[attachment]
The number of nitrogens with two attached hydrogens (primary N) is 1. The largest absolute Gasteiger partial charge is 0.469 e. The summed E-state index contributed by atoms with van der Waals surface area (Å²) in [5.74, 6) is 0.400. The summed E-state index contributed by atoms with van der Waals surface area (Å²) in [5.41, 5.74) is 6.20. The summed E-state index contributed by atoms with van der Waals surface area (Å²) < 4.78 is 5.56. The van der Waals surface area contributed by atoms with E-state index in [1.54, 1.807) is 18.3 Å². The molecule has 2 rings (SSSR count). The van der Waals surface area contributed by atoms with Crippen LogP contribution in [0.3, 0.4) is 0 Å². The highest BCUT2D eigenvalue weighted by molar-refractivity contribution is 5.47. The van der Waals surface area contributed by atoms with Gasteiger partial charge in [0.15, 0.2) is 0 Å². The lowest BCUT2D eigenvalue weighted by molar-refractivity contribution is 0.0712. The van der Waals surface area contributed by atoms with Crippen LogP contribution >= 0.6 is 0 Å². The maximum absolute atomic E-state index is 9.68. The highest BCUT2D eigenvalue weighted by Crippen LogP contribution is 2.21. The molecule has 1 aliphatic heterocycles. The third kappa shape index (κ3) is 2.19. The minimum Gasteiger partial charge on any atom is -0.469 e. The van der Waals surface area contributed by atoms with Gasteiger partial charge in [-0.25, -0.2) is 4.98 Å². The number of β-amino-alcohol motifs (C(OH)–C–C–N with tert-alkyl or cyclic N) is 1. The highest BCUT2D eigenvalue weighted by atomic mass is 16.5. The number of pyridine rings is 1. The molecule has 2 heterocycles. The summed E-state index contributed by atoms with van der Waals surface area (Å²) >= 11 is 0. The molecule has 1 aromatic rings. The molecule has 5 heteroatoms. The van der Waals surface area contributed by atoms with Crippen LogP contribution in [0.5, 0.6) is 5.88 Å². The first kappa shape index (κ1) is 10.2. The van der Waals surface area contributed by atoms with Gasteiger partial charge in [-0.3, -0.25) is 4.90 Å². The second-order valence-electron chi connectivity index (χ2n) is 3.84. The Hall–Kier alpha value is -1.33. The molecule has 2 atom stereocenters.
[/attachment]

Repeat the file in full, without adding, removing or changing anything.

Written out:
The number of nitrogens with two attached hydrogens (primary N) is 1. The largest absolute Gasteiger partial charge is 0.469 e. The summed E-state index contributed by atoms with van der Waals surface area (Å²) in [5.74, 6) is 0.400. The summed E-state index contributed by atoms with van der Waals surface area (Å²) in [5.41, 5.74) is 6.20. The summed E-state index contributed by atoms with van der Waals surface area (Å²) < 4.78 is 5.56. The van der Waals surface area contributed by atoms with E-state index in [1.54, 1.807) is 18.3 Å². The molecule has 2 rings (SSSR count). The van der Waals surface area contributed by atoms with Crippen LogP contribution in [0.3, 0.4) is 0 Å². The highest BCUT2D eigenvalue weighted by molar-refractivity contribution is 5.47. The van der Waals surface area contributed by atoms with Gasteiger partial charge in [0.15, 0.2) is 0 Å². The lowest BCUT2D eigenvalue weighted by molar-refractivity contribution is 0.0712. The van der Waals surface area contributed by atoms with Crippen LogP contribution >= 0.6 is 0 Å². The maximum absolute atomic E-state index is 9.68. The highest BCUT2D eigenvalue weighted by Crippen LogP contribution is 2.21. The molecule has 1 aliphatic heterocycles. The third kappa shape index (κ3) is 2.19. The minimum Gasteiger partial charge on any atom is -0.469 e. The van der Waals surface area contributed by atoms with Gasteiger partial charge in [-0.25, -0.2) is 4.98 Å². The number of β-amino-alcohol motifs (C(OH)–C–C–N with tert-alkyl or cyclic N) is 1. The highest BCUT2D eigenvalue weighted by atomic mass is 16.5. The number of pyridine rings is 1. The molecule has 2 heterocycles. The summed E-state index contributed by atoms with van der Waals surface area (Å²) >= 11 is 0. The molecule has 1 aromatic rings. The molecule has 5 heteroatoms. The van der Waals surface area contributed by atoms with Crippen LogP contribution in [0.5, 0.6) is 5.88 Å². The first kappa shape index (κ1) is 10.2. The van der Waals surface area contributed by atoms with Gasteiger partial charge in [-0.3, -0.25) is 4.90 Å². The second-order valence-electron chi connectivity index (χ2n) is 3.84. The Hall–Kier alpha value is -1.33. The molecule has 2 atom stereocenters.